Certainty, the Elusive One!


Certainty. That’s a word that seems to elude these days concerning next steps for me and my un-beloved partner, the brain tumor. Yet I am drawn to the way Paul begins his discussion to the Corinthians about aging and pain. He starts the conversation with this certainty. “For we know…” He is talking about his mortal body pushing through life’s trials to finally take on immortality. I really don’t want to think about my immortality, not yet. My mortal body is, for the most part, in good stead, but only for this blasted tumor! When I am asked about my eventual surgery most of the time I say things like, “Surgery? Um, I think it’s going to be soon… not sure really.” I don’t even want to say that we are 95 per cent sure that this could surgery could happen this year in Germany! Not quite the certainty I so wish I could have.

What I always have liked about this Paul-guy is his positive faith. He never seems to complain nor give up even in dire circumstances. Paul finds ways in his writings to help me and millions to cope with our situations. To the Corinthians he gives this metaphor describing the present plight of aging and pain. He says our present earthly situation is like a tent. A tent! How many of you have ever camped in a tent? Did you like it? I personally don’t like camping in a tent. I would rather be in a cushy five star beach hotel replete with Jacuzzi any day!

I kind of blame my lack of love for camping on my parents. Don’t get me wrong, we had some amazing summers camping together. Maybe the spoiler was when I was a young boy and Dad decided that we needed to camp in a tent for 6 weeks straight. Needless to say I’ve camped a lot, even in the snow as a boy scout. It’s not that fun!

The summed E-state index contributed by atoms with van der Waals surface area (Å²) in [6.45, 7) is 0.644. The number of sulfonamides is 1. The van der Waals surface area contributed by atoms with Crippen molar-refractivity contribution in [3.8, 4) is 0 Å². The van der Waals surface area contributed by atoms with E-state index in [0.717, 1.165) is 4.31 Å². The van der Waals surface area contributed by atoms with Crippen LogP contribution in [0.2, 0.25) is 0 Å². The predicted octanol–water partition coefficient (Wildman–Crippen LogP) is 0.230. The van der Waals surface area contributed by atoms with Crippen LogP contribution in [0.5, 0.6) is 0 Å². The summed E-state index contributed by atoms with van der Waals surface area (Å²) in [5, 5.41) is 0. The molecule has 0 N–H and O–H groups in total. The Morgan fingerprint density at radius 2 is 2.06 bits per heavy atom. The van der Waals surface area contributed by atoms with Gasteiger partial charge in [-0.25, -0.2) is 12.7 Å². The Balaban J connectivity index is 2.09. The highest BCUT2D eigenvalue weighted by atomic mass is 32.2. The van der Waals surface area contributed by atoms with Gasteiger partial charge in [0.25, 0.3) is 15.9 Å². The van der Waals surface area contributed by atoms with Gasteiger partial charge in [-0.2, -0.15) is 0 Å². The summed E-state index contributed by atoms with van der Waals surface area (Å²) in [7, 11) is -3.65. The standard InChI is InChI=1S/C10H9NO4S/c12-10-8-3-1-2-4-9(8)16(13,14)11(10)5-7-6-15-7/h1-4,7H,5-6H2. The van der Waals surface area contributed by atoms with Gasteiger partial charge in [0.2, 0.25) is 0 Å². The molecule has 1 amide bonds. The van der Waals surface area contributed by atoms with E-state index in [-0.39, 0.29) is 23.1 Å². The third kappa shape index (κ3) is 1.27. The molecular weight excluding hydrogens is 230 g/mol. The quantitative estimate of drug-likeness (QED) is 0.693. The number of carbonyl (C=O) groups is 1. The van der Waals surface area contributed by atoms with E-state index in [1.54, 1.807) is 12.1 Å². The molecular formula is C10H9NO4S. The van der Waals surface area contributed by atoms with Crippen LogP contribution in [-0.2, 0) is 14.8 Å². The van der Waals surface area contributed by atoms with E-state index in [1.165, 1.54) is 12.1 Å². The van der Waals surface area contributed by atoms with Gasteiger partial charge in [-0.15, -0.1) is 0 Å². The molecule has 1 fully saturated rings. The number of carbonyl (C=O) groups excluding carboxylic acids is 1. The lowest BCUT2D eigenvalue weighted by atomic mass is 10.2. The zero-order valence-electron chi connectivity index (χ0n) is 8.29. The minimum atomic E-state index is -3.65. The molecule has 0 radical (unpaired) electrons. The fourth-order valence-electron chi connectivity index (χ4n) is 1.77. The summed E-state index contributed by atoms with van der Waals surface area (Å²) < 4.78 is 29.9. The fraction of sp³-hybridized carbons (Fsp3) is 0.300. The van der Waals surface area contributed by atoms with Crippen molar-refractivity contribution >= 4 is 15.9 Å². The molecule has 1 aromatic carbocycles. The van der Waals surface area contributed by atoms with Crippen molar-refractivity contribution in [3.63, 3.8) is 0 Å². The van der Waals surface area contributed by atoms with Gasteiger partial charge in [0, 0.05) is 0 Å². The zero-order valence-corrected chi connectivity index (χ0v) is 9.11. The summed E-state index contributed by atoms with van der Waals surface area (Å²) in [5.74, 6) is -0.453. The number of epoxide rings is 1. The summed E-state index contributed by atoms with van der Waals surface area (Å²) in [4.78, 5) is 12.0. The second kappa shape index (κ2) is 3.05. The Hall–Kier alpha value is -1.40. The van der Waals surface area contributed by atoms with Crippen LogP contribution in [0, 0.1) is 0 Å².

Strangely enough a few years ago I bought a tent for Christmas. We set it up in the front yard of our Bangkok home and the girls wanted to sleep in it with Dad! Well, the girls found out that it wasn’t that much fun and we all ended up going back to a real bed in the air-conditioned house.

So I am reminiscing about the good ole’camping days. Here a few things I know about tent living. There is little or no privacy; you can hear everything that happens in the tent and outside of the tent! (Everything!!!) Any food in the tent attracts bugs and tends to spoils quickly. I still remind mom about her making me drink sour milk with my Rice Krispies! Cruelty to children!

Moreover a tent in the day is hot, in the rain humid, and at night it can be cold and uncomfortable. All you camping lovers know what I say is true, sleeping in a tent is a cramped and uncomfortable experience and hard on the back! Am I Right? After awhile the tent poles begins to sag… By the end of a few days or weeks, you are dreaming, just groaning to go back home to your comfortable house!

Aging bodies sometimes feel that way! Paul says it better than I could ever do:

“While we live in these earthly bodies, we groan and sigh, but it’s not that we want to die and get rid of these bodies that clothe us. Rather, we want to put on our new bodies so that these dying bodies will be swallowed up by life.” – Paul, the Apostle

So the way I deal with my present tumor-situation is to remind myself that I am part of the human race and things like this happens to all people some time down the road. I do wish it was further down the road than at only 50! I also know a lot of people keep praying for me and I feel those prayers. I also know I can face this situation with faith and hope believing that whatever the outcomes are, He is faithful to see me through.Image

But admittedly there are those ‘other times’ when I shake my head and ask myself if this is just a dream, and I let out a groan because I know it’s real. “While we live in these earthly bodies, we groan and sigh,” The words of Paul are a reminder that it is normal for us to groan out for something better! A groan is an emotional response to the pain and disappointment we feel. It is not great to experience uncertainty and pain.